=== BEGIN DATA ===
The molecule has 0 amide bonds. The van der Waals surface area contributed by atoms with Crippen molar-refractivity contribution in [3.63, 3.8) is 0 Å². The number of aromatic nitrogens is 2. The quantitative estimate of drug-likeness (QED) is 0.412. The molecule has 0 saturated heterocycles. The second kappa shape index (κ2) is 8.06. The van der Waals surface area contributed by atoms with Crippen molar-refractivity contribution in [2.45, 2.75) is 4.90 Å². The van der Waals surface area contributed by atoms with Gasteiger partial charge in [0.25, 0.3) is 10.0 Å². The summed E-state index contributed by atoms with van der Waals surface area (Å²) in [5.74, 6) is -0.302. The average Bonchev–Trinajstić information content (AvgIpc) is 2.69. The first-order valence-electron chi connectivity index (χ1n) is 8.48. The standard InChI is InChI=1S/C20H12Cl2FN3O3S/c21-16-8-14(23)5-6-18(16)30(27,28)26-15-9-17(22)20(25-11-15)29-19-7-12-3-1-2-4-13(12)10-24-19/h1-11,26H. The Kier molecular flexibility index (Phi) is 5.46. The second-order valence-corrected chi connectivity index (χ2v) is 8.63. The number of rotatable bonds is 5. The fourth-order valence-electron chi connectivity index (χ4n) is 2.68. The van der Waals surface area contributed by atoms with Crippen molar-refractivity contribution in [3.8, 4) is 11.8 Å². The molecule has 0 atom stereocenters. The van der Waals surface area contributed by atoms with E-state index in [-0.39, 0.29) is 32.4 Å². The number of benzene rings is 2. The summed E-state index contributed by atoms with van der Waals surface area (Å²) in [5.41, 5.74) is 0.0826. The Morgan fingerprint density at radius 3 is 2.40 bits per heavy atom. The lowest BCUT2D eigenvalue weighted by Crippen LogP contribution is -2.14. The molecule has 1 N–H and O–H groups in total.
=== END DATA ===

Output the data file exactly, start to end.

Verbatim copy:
The molecule has 0 amide bonds. The van der Waals surface area contributed by atoms with Crippen molar-refractivity contribution in [3.63, 3.8) is 0 Å². The number of aromatic nitrogens is 2. The quantitative estimate of drug-likeness (QED) is 0.412. The molecule has 0 saturated heterocycles. The second kappa shape index (κ2) is 8.06. The van der Waals surface area contributed by atoms with Crippen molar-refractivity contribution in [2.45, 2.75) is 4.90 Å². The van der Waals surface area contributed by atoms with Gasteiger partial charge in [0.25, 0.3) is 10.0 Å². The summed E-state index contributed by atoms with van der Waals surface area (Å²) in [5.74, 6) is -0.302. The average Bonchev–Trinajstić information content (AvgIpc) is 2.69. The first-order valence-electron chi connectivity index (χ1n) is 8.48. The standard InChI is InChI=1S/C20H12Cl2FN3O3S/c21-16-8-14(23)5-6-18(16)30(27,28)26-15-9-17(22)20(25-11-15)29-19-7-12-3-1-2-4-13(12)10-24-19/h1-11,26H. The Kier molecular flexibility index (Phi) is 5.46. The second-order valence-corrected chi connectivity index (χ2v) is 8.63. The number of rotatable bonds is 5. The fourth-order valence-electron chi connectivity index (χ4n) is 2.68. The van der Waals surface area contributed by atoms with Crippen molar-refractivity contribution in [3.8, 4) is 11.8 Å². The molecule has 0 atom stereocenters. The van der Waals surface area contributed by atoms with E-state index in [-0.39, 0.29) is 32.4 Å². The number of benzene rings is 2. The summed E-state index contributed by atoms with van der Waals surface area (Å²) in [5.41, 5.74) is 0.0826. The Morgan fingerprint density at radius 3 is 2.40 bits per heavy atom. The lowest BCUT2D eigenvalue weighted by Crippen LogP contribution is -2.14. The molecule has 1 N–H and O–H groups in total.